Today the 3oth Dáil Éireann was disolved, TDs will be elected to the 31st Dáil on February 25th. This Dáil has lasted since May of 2007. It is unlikely in this time that it has ever borne witness to as fine a speech as that delivered by Michael D. Higgens during the second reading of the Finance Bill last week. In fact, if anyone can point me to a better speech in the past 50 years I will be very grateful. Higgins is not seeking re-election as TD, he will however run for president later in the year, if the Labour Party do the right thing and make him their candidate. He has departed daily politics with one of the very few political speeches that I agree with entirely, he has rekindled my own faith in Irish politics, and has surely contributed 20 minutes of mandatory viewing for future students of politics in Ireland and beyond.
Higgins takes in the wide view. He traces Ireland’s current failings as a sovereign state to institutional and administrative failings of historic magnitude, from the founding of Saorstát Éireann in 1922 to the present international monetary fuck-up. And in this I think there are some important lessons at home and abroad.
Both proponents and opponents of David Cameron’s Big Society project would do well to study the history of a country in which legislation and society are ultimately divorced by an administration that either is not there or does not work. For this to me seems a central weakness of Cameron’s project, a proposition that would devolve power of legsislative carry-through from the polity to civil society. That this has occurred in Ireland is the result of a century of localism and small-time political ambition. Cameron’s project is surely much more intellectually rigorous in its own way, but possibly all the more dangerous for that. Higgins’ view on this is as considered as it is straight-forward:
People imagined that when we had got the equality legislation we had arrived at a particular point, but the political science would have indicated that that political power was useless without administrative power. It was only when the equality legislation was followed through with the Equality Authority and Combat Poverty Agency that it was possible to administer the benefit that had been won politically. That is the meaning of administrative power and is why we lost Combat Poverty Agency and the Equality Agency to the right and had all the cuts. That is what citizens in a republic want; they want more political power and want administrative power. They want to communicate their vulnerability and want to be able to respond to each other’s independency. The very last thing they want is more of that terrible saying that has brought us to this point now. That is why I am proud to be president of the Labour Party. If we have failed from time to time, what was never in doubt is that we were speaking about a real republic that has yet to be built in this State.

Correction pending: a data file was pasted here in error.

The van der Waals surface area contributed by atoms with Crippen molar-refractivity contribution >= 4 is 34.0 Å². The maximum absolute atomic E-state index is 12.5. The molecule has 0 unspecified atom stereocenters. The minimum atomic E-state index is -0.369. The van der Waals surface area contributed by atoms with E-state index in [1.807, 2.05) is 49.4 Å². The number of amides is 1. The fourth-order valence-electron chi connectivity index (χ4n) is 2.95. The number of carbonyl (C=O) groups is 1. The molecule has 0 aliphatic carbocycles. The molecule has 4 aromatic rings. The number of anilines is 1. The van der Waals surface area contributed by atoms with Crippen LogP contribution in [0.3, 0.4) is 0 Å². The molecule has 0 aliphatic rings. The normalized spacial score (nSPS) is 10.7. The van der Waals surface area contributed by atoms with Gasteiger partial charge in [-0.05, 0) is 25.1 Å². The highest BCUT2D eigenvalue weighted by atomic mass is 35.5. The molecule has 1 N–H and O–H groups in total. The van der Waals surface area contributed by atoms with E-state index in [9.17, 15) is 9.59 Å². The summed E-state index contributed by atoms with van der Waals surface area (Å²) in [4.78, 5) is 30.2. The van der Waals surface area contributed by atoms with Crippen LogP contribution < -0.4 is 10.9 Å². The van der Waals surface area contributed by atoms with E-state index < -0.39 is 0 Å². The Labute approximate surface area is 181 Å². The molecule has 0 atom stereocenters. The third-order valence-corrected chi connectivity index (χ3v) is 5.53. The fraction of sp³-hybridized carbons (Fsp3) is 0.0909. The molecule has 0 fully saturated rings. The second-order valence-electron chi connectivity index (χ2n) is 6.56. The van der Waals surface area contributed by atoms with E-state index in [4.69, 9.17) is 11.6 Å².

Higgins echoes thoughts expressed here a few months ago on Ireland having never been sovereign. But Higgins is not content to moan about our lot, he takes the point to a level few Irish politicians have the ability to climb to, beyond parochialism into a vision that places Ireland in a European, even global context.
People wonder why poverty has to reproduce itself in the same family from one generation to another or from one area to another and wonder why there is a difference between the quality of schools in one place and the quality of those in another. God did not make it like that. Nature did not make it like that. The people in the so-called Irish republic made it like that and they maintained it like that…
…I hope the new Government realises that the model which is broken should not be repaired and that there is a discourse now which is wider and which is not only in Ireland but in Europe, where citizens are wondering what institutions might best express that which we wish to share with each other, where the concept of interdependency is accepted and where it would be regarded as obscene to state that radical individualism is what is important and what must drive us. All that radical individualism with its privileged view of professions and its side of the mouth politics with regard to benefit and privilege is what must be rejected….
…This has a practical expression in Europe. If we create here a radical inclusive republic we will place it in a social Europe which accepts the interdependency of peoples rather than the aspirations of the elite property owning classes and individual countries. We would then be able to be a region in the global sense that offered guarantees about labour, security and peace. It would be a powerful moral voice in the world with regard to having alternatives to war and allowing people their own paths to development which would be very attractive.
Intelligent political discourse in the Dáil, if it can happen once it can happen again. Life affirming stuff.